Kabirís hymn is in the same vein. It says, "Brothers! that is how the Immaculate Lordís Aarti is made.... Let Divine essence be the oil, the Lordís Name the wick, and enlightened self the lamp. Lighting this lamp we invoke the Lord" (GG: 1350).

Dhannaís hymn is simply a prayer for the common needs of life (GG: 695).

It is clear that these hymns reject the Aarti ritual and lay down loving devotion shorn of all formal practices as the path of true worship.

The reformists of the Singh Sabha (Assembly of Lions) party as well as those of the more strident Akali party discarded the ritual waving of the lighted lamps placed in a tray before the Siri Guru Granth Sahib.

There could, however, be no objection to the singing of the Aarti hymns occurring in the Siri Guru Granth Sahib Ji.

The Sikh Rahit Maryada or religious code of the Sikhs issued under the authority of the Shiromani Gurdwara Parbandhak Committee, a statutorily elected body representative of the entire Sikh community, lays down that Aarti with incense and lighted lamps and ringing of bells is not permissible.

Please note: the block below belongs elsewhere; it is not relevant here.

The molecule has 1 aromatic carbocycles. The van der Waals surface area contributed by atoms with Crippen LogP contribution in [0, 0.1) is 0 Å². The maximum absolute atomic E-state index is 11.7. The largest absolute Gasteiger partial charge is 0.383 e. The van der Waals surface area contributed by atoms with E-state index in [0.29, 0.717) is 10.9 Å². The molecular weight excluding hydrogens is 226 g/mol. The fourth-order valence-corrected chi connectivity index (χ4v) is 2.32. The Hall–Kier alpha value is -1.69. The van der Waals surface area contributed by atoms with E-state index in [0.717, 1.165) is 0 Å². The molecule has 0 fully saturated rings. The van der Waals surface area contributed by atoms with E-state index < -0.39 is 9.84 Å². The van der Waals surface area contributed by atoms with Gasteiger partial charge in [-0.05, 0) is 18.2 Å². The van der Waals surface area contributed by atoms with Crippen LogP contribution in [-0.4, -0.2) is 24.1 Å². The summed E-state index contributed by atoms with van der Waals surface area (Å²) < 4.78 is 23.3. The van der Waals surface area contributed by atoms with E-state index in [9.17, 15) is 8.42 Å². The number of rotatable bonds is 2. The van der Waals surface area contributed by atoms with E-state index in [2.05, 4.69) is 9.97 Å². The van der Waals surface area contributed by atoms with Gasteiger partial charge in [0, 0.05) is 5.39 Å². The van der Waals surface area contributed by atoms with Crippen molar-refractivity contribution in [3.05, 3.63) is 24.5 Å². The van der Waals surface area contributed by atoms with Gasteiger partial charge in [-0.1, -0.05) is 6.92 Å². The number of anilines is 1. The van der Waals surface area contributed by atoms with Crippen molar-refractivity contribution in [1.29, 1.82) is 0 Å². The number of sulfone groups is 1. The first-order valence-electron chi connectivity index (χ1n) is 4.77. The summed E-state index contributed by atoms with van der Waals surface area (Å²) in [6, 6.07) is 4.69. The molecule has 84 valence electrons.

Although the Aarti ritual is prohibited and no longer practised in Sikh places of worship, the continuous singing of the five Scriptural Aarti hymns, often supplemented by some verses from the Dasam Granth ("Tenth Book"), by the holy choir or by the entire sangat ("congregation") in unison, is still practised at places as part of the concluding ceremonies for an akhand path ("complete way"), an end-to-end unbroken reading of the Sikh Holy Book, or at the close of the evening service at a Gurdwara (Sikh Temple, literally "The Guru's Door").
Lucio Mascarenhas.